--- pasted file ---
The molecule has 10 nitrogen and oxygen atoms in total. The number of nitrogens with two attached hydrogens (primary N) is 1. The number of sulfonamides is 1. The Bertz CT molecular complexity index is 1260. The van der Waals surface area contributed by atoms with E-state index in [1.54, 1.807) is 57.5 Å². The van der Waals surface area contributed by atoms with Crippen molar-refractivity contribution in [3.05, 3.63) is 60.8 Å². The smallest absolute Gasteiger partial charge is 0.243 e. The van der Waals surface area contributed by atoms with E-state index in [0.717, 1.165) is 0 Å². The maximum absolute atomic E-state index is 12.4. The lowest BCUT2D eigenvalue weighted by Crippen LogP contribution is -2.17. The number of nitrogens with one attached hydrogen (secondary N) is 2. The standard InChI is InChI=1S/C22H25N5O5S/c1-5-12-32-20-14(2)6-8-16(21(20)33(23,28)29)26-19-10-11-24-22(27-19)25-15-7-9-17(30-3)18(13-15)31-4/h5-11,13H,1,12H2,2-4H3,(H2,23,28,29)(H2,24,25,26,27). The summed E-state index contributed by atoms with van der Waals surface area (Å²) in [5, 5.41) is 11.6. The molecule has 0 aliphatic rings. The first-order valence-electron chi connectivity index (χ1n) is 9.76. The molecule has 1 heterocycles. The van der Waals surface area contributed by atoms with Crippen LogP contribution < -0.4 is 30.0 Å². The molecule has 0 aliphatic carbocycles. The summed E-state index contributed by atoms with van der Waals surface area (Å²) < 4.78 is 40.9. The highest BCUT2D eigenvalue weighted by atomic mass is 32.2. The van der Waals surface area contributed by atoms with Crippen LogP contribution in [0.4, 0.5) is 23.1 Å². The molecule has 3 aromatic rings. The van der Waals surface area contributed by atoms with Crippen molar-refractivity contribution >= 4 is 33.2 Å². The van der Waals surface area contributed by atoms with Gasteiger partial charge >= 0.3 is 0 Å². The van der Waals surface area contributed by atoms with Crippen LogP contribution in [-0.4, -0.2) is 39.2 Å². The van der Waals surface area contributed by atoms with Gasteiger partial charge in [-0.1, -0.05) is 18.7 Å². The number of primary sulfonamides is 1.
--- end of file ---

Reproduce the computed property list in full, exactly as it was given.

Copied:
The molecule has 10 nitrogen and oxygen atoms in total. The number of nitrogens with two attached hydrogens (primary N) is 1. The number of sulfonamides is 1. The Bertz CT molecular complexity index is 1260. The van der Waals surface area contributed by atoms with E-state index in [1.54, 1.807) is 57.5 Å². The van der Waals surface area contributed by atoms with Crippen molar-refractivity contribution in [3.05, 3.63) is 60.8 Å². The smallest absolute Gasteiger partial charge is 0.243 e. The van der Waals surface area contributed by atoms with E-state index in [0.717, 1.165) is 0 Å². The maximum absolute atomic E-state index is 12.4. The lowest BCUT2D eigenvalue weighted by Crippen LogP contribution is -2.17. The number of nitrogens with one attached hydrogen (secondary N) is 2. The standard InChI is InChI=1S/C22H25N5O5S/c1-5-12-32-20-14(2)6-8-16(21(20)33(23,28)29)26-19-10-11-24-22(27-19)25-15-7-9-17(30-3)18(13-15)31-4/h5-11,13H,1,12H2,2-4H3,(H2,23,28,29)(H2,24,25,26,27). The summed E-state index contributed by atoms with van der Waals surface area (Å²) in [5, 5.41) is 11.6. The molecule has 0 aliphatic rings. The first-order valence-electron chi connectivity index (χ1n) is 9.76. The molecule has 1 heterocycles. The van der Waals surface area contributed by atoms with Crippen LogP contribution < -0.4 is 30.0 Å². The molecule has 0 aliphatic carbocycles. The summed E-state index contributed by atoms with van der Waals surface area (Å²) < 4.78 is 40.9. The highest BCUT2D eigenvalue weighted by atomic mass is 32.2. The van der Waals surface area contributed by atoms with Crippen LogP contribution in [0.4, 0.5) is 23.1 Å². The molecule has 3 aromatic rings. The van der Waals surface area contributed by atoms with Crippen molar-refractivity contribution >= 4 is 33.2 Å². The van der Waals surface area contributed by atoms with Gasteiger partial charge >= 0.3 is 0 Å². The van der Waals surface area contributed by atoms with Crippen LogP contribution in [-0.4, -0.2) is 39.2 Å². The van der Waals surface area contributed by atoms with Gasteiger partial charge in [-0.1, -0.05) is 18.7 Å². The number of primary sulfonamides is 1.